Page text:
Born on November 30, 1927 in Los Angeles, California, Crenna was the son of a pharmacist father and a mother who managed a number of small hotels in the Los Angles area the family owned, where Crenna was raised. At the tender age of 11, he was encouraged by a teacher to audition for a radio show, "Boy Scout Jamboree" at the nearby KFI-AM radio studio. Little did he realize that it would be the start of a very long and prosperous career.
Crenna found steady radio work for the next several years, culminating in 1948 with his breakthrough role of the goofy, squeaky-voiced Walter Denton in the hit radio series Our Miss Brooks. Crenna carried the momentum of his success to television when he spent four more seasons as Walter on Our Miss Brooks (1952-1956). Almost immediately after the run of that show, Crenna scored another hit series as Luke McCoy in the rustic comedy The Real McCoys (1957-1963) co-starring Walter Brennan.
Although he had been acting in films since the early '50s Crenna roles didn't come to critical notice until the mid '60s, appearing in Robert Wise's acclaimed The Sand Pebbles (1966) as the stalwart gunboat captain co-starring Steve McQueen; Terence Young's intense thriller, Wait Until Dark (1967), as a criminal who terrorizes a blind Audrey Hepburn; and another Robert Wise film, the Gertrude Lawrence biopic Star! (1968) playing the high profile role of Richard Aldrich opposite Julie Andrews.
Crenna's profile slowed down in the '70s, despite a brief return to television comedy in Norman Lear's political satire All's Fair (1976-1977) with Bernadette Peters. That show may not have lasted long, but Crenna bounced back with a resurgence in the '80s with a string of hit character parts: Lawrence Kasden's stylish film noir Body Heat (1981), as Kathleen Turner's ill-fated husband; Ted Kotchoff's hit Rambo: First Blood (1982), as Colonel Samuel Trautman, Sylvester Stallone's former Commander; Gary Marshall's excellent coming-of-age tale The Flamingo Kid (1984), one of his best performances (for which he received a Golden Globe nomination) as a smooth, charismatic gin-rummy champ who takes Matt Dillon under his tutelage; and many other quality roles in theatrical and made for television movies.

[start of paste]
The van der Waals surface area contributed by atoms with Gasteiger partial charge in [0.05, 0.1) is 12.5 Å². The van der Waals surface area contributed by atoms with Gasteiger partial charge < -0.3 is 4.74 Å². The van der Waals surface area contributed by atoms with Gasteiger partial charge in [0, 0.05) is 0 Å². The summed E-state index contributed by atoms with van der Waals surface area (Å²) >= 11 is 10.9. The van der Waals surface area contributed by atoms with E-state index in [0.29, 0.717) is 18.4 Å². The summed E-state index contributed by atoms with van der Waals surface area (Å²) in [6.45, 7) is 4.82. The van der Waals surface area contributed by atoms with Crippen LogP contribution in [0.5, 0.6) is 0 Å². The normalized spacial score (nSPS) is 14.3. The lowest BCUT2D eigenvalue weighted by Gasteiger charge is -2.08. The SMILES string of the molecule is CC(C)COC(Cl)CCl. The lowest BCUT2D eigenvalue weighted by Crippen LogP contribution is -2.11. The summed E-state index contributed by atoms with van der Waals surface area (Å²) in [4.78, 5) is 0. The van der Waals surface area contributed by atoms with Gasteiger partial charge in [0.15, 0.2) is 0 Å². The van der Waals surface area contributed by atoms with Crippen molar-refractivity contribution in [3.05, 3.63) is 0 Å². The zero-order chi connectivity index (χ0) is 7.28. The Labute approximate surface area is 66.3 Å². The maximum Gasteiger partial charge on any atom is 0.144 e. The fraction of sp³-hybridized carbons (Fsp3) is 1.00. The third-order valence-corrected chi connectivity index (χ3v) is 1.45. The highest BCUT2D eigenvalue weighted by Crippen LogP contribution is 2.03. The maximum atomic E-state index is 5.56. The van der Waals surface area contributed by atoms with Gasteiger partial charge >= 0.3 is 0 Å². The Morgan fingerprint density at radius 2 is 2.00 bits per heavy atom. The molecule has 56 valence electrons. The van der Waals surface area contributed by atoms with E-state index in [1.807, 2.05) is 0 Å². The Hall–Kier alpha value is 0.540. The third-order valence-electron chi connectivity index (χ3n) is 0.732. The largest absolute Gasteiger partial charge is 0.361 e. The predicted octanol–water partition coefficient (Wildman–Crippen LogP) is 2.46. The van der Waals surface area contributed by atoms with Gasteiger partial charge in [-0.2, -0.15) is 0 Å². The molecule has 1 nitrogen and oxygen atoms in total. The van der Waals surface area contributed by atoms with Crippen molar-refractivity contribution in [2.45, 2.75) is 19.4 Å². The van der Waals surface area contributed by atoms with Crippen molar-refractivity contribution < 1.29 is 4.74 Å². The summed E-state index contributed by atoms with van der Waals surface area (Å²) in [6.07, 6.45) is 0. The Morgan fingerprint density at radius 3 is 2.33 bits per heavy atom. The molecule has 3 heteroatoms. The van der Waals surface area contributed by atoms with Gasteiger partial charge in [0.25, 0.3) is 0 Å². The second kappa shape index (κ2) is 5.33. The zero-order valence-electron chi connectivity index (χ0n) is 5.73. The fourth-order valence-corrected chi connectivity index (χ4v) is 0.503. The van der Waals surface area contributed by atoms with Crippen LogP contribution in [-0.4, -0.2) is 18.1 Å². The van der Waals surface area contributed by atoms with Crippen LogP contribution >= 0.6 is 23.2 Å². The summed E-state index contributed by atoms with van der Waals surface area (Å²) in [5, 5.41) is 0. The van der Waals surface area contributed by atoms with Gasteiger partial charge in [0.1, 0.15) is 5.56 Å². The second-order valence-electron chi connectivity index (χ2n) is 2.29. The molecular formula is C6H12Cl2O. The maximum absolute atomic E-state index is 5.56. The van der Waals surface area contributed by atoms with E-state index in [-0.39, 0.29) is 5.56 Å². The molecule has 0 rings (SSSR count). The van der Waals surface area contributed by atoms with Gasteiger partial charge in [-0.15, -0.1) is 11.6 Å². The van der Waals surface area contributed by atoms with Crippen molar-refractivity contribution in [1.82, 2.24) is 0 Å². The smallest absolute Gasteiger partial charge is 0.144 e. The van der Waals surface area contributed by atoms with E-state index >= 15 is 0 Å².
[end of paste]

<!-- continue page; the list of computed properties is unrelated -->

At the time of his death, Crenna was a member of the Screen Actors Guild board of directors and had a recurring role in the hit CBS dramatic series Judging Amy. In addition to Penni, his wife of 47 years, Crenna is survived by a son, Richard, two daughters, Seana and Maria, and three granddaughters.
by Michael T. Toole
Richard Crenna, 1927-2002
Well, for your information, in case you're interested, I have more brains in my head than most people have in their little fingers!- Polly Baxter
The working title of this film was There's Nothing Like Money. According to a June 1952 New York Times article, Universal negotiated with the Treasury Department to be allowed to photograph genuine five-and ten-dollar bills. The article states that, by offering the studio a set of bills under strict guidelines, the Treasury circumvented laws which decree that money cannot be defaced or photographed. Special "Silver certificate issue" bills worth five hundred dollars were released to the production, with their serial numbers noted, to be returned immediately after filming. The bills were watched over by public relations man William Gordon. The studio could only photograph them in a partial view, and any cut-up bills had to be pasted back together before being returned. Although the article discusses the studio's need to dye the bills in colors that would approximate the blossoms of a tree, the film was shot in black-and-white and the only dye used was a brown chemical that made some of the bills appear aged.
Joan Evans was borrowed from Samuel Goldwyn's company for this film. Los Angeles newscaster Elmer Peterson made his screen debut in It Grows on Trees. An Hollywood Reporter news item noted that Irene Dunne received seven and a half percent of the gross profit and director Arthur Lubin received two and a half percent of the net proceeds of the film. On November 16, 1953, Lux Radio Theatre broadcast a version of the story that starred Ginger Rogers and Ted de Corsia, while a Lux Video Theatre version was broadcast on March 17, 1955, starring Ruth Hussey and Robert Preston.